They say that the oldest city was founded here by Parnassus, a son of Cleodora, a nymph. Like the other heroes, as they are called, he had two fathers; one they say was the god Poseidon, the human father being Cleopompus. After this Parnassus were named, they say, both the mountain and also the Parnassian glen. Augury from flying birds was, it is said, a discovery of Parnassus. [10.6.1]
Some one asked if Parnassus was the god of the mountain. He is not. There are surprisingly few mountain-gods in Greek mythology. What puzzled me with the above is that Pausanias is not following the Homeric Hymn to Apollo in his description of Delphian history. So I started doing some research the Hero Parnassus. Ends up that Pausanias is the only source of the triad above. I kept looking for other information on the hero;
Now(Parnassus’) city so the story goes on, was flooded by the rains that fell in the time of Deucalion. Such of the inhabitants as were able to escape the storm were led by the howls of wolves to safety on the top of Parnassus, being led on their way by these beasts, and on this account they called the city that they founded Lycoreia (Mountain wolf-city). [10.6.2]
Hoping to better understand the etymology of “Parnassus” I looked at the index to Robert Graves “The Greek Myths”, there I mostly discovered that any divine name starting with “Par” referred to a “maiden”. Since I was interested in the meaning of a mortal name I went to The “Greek Mythology Link”. Where Aaron Atsma’s “Theoi.com” specializes in gods, Carlos Parada and Maicar Förlag concentrate on mortals http://www.maicar.com/ I found four names in a row listed the biographical dictionary;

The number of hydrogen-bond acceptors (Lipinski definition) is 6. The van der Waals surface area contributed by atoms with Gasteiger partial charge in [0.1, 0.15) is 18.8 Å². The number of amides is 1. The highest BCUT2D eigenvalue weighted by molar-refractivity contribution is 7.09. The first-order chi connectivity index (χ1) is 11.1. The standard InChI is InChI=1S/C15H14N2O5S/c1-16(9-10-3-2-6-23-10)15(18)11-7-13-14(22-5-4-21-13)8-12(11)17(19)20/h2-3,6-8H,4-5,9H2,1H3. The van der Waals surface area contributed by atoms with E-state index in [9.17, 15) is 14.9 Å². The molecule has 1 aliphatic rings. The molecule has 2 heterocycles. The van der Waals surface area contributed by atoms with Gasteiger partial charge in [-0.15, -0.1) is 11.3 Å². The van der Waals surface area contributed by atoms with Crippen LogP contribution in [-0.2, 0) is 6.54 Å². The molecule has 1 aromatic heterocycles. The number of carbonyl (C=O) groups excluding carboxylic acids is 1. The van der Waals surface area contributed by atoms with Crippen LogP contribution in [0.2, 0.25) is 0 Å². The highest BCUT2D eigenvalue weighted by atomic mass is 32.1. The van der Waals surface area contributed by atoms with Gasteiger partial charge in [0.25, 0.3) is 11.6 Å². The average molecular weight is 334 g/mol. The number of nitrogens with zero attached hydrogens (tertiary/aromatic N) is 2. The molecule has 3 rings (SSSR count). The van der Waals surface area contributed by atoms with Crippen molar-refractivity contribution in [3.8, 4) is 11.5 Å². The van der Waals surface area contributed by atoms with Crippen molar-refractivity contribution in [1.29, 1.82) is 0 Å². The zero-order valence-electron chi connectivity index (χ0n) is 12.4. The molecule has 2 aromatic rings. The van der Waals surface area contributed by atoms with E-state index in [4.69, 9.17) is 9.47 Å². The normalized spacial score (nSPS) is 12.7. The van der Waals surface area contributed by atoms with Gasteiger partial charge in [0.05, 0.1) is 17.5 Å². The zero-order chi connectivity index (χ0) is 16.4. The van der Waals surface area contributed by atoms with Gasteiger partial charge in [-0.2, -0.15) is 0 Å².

1. Parnassus, after whom Mount Parnassus was named, is the founder of the oldest city in Phocis. He was son of Cleodora , one of the nymphs, his father being either Poseidon or Cleopompus [Pau.10.6.1].
2.Paroreus. Founder of Paroria in Arcadia. He was son of Tricolonus 1, son of Lycaon 2 [Pau.8.35.6].
For those unfamiliar with Lycaon; “Lykaon brought a human baby to the altar of Zeus Lykaios, and sacrificed it, pouring out its blood upon the altar, and according to the legend immediately after the sacrifice he was changed from a man to a wolf (lykos).” (8. 2. 1 – 6) Some sources speculate that the blasphemy of Lycaon triggered the great flood in the time of Deucalion.
3.Parrhasius. Twin brother of Lycastus 3. His mother Phylonome (grand-daughter of Lycaon) cast them into the river Erymanthus, but they survived when a wolf suckled them and a shepherd, Gyliphus, reared them. Parrhasius succeeded later to the throne of Arcadia. His father was Ares [Plu.PS.36].
4.Parthaon 1. Son of Periphetes 4, son of Nyctimus, son of Lycaon 2. Parthaon 1 was father of Aristas, father of Erymanthus 1, father of Arrhon 2, father of Psophis 1, the man who founded Psophis in Arcadia [Pau.8.24.1]
In summary, although I haven’t learned much about the Hero Parnassus or the significance of the tale that Pausanias told about him. It appears the hero is part of a series of names starting with “Par” that have a strong connection to wolves, Lycaon and the Deucalion Deluge.